Ballroom Dance > How much is too much to pay for a lesson?

Discussion in 'Ballroom Dance' started by caityrosey, Dec 13, 2005.

  1. Katarzyna

    Katarzyna Well-Known Member

    I agree with people that say it depends with whom and for whom... I would love to be able to have taken only from the top teachers from the beginning like Larinda said. Although I do appreciate my first teacher who was great, and affordable..

    I constantly kill my budget because of lessons and visiting teachers, but it is really worth it.
  2. caityrosey

    caityrosey New Member

    So do most people here concur, then, that there is no such thing as charging too much for a one hour lesson?
  3. Katarzyna

    Katarzyna Well-Known Member

    If people are willing to pay and take the lesson, than it's not too much. If teacher start loosing all the students, than perhaps he doesn't teach well, ore charges way too much..
  4. caityrosey

    caityrosey New Member

    Here's a slightly different question.

    Should coaches refrain from charging more than a certain amount per hour from their students? Now of course this will vary in the ways we have discussed on this thread previously. However, what I'm getting at is: do coaches have the responsibility, on some level, to try to ensure that the knowledge they have to teach is accessible to almost anyone who wants to learn, or only to those who are fortunate enough to have the wherewithall to be able to pay for it? Once again, not trying to be over-critical of the coaches who work hard for their fees, I know. I'm just wondering about the ethics of this and whether anyone on the forum has given thought to it.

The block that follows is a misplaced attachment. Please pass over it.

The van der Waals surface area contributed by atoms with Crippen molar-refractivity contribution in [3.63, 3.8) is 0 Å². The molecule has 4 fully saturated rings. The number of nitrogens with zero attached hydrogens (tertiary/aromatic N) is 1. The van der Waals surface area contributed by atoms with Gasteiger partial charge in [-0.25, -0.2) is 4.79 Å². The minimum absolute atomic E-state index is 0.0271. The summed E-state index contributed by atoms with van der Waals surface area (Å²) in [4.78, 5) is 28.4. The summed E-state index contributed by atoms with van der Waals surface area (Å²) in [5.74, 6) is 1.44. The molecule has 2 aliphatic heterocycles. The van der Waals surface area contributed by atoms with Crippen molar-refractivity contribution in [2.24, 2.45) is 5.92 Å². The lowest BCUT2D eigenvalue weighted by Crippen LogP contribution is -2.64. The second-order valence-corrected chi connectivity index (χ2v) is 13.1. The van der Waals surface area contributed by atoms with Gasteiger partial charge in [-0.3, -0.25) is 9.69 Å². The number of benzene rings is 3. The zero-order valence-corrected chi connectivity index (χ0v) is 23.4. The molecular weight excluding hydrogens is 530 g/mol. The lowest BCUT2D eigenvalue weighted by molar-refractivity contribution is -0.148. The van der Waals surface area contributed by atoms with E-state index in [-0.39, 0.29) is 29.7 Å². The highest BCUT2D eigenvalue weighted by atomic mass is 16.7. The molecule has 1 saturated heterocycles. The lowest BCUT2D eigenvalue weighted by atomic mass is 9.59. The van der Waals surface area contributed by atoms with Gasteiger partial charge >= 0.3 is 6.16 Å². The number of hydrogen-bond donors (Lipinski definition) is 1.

5. saludas

    saludas New Member

    WHO you take from has zero bearing on how pros teach you - they know for instance that anyone who comes up with the money can get a lesson - it's not like YOUR ability is judged before you give them your money, after all - you didn't audition for the lesson, did you? Lots of proammers take lots of lessons from top coaches, who (if they are truly professional) treat them like they would a dedicated amateur or a pro. And usually the proammers are the bulk of the $$s spent in a studio... so you expect Mary Proam to say "I take from (inseert famed coach name here)" since it is part of their political edge to go with well known coaches. I'm only impressed with the results (how well the student dances).